The day after Japan bombed Pearl Harbor, they entered Hong Kong, winning final control of the city when the British surrendered on Christmas Day. The invasion and occupation was very rough on the city and its environs, which had been controlled by the British since 1842. Many British and Canadian soldiers lost their lives defending the Crown Colony, their were significant numbers of civilian casualties, and foreigners (particularly nationals of countries fighting Japan) were rounded up and imprisoned. One such man was Jan Henrik Marsman, a Dutch born industrialist, whose world wide operations were headquartered in Manila and had renounced his Dutch citizenship and become a citizen of the Philippines. Marsman told the story of the invasion, his imprisonment, and his escape from Hong Kong, by water and land into non-occupied China. His story became a book, “I Escaped From Hong Kong”, published very quickly, in 1942. The story is interesting, both as a first hand report on what was going on in Hong Kong, and as an extraordinary and unpleasant adventure story as he, with the help of native Chinese underground entrepeneurs, and accompanied by a half dozen others, were secreted across Japanese infested waters in a sampan boat, and then hiked over the mountains for days upon end to freedom.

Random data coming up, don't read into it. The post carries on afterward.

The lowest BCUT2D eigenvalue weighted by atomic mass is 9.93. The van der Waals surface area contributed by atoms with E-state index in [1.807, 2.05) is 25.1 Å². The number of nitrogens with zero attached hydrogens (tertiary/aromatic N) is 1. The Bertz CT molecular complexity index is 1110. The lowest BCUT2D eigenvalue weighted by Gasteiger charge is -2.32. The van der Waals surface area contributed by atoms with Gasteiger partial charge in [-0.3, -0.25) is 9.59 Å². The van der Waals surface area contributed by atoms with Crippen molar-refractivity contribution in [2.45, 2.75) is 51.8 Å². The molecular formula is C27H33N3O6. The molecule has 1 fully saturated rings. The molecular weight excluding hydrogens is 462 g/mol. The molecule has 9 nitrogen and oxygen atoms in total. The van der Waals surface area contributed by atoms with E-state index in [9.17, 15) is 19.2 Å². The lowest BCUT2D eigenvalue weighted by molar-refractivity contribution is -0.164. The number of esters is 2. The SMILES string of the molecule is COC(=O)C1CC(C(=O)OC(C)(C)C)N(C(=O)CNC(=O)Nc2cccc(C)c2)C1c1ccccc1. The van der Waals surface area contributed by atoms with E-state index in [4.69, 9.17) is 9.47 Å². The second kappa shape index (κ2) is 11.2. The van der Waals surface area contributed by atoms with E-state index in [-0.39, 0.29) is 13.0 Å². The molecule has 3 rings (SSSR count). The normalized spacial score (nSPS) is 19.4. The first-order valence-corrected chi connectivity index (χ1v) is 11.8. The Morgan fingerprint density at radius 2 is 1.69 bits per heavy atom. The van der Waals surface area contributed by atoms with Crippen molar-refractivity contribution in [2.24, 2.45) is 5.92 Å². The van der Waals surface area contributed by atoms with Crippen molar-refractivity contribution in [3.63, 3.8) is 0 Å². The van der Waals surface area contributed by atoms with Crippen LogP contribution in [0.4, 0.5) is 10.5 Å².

Because the book was written during the war, Marsman had no idea what was going to become of China, although he at least pretended to have no doubt as to the outcome of the war. The idea of a Communist revolution in China was unthinkable at the time. Nor was the extraordinary economic success that the then devastated and increasingly abandoned Hong Kong would become after the war, in part because of the defeat of capitalism in the remainder of mainland China.
An interesting book.